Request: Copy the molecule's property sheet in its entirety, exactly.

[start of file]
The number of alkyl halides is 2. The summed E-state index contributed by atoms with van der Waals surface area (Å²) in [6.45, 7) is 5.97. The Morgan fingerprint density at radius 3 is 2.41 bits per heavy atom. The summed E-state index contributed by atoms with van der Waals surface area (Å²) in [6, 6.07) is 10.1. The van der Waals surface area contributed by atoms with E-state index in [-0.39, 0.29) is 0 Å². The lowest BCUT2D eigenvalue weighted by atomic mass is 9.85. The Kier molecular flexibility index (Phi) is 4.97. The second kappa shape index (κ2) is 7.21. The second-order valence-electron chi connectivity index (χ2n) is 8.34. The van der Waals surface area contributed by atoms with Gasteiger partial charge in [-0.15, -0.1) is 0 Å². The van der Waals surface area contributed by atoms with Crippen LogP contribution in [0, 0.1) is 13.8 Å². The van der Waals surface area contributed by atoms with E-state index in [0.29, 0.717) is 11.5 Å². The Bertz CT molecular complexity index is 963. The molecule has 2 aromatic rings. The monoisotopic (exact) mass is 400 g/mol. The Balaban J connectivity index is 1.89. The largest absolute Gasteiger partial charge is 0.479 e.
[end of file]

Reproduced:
The number of alkyl halides is 2. The summed E-state index contributed by atoms with van der Waals surface area (Å²) in [6.45, 7) is 5.97. The Morgan fingerprint density at radius 3 is 2.41 bits per heavy atom. The summed E-state index contributed by atoms with van der Waals surface area (Å²) in [6, 6.07) is 10.1. The van der Waals surface area contributed by atoms with E-state index in [-0.39, 0.29) is 0 Å². The lowest BCUT2D eigenvalue weighted by atomic mass is 9.85. The Kier molecular flexibility index (Phi) is 4.97. The second kappa shape index (κ2) is 7.21. The second-order valence-electron chi connectivity index (χ2n) is 8.34. The van der Waals surface area contributed by atoms with Gasteiger partial charge in [-0.15, -0.1) is 0 Å². The van der Waals surface area contributed by atoms with Crippen LogP contribution in [0, 0.1) is 13.8 Å². The van der Waals surface area contributed by atoms with E-state index in [0.29, 0.717) is 11.5 Å². The Bertz CT molecular complexity index is 963. The molecule has 2 aromatic rings. The monoisotopic (exact) mass is 400 g/mol. The Balaban J connectivity index is 1.89. The largest absolute Gasteiger partial charge is 0.479 e.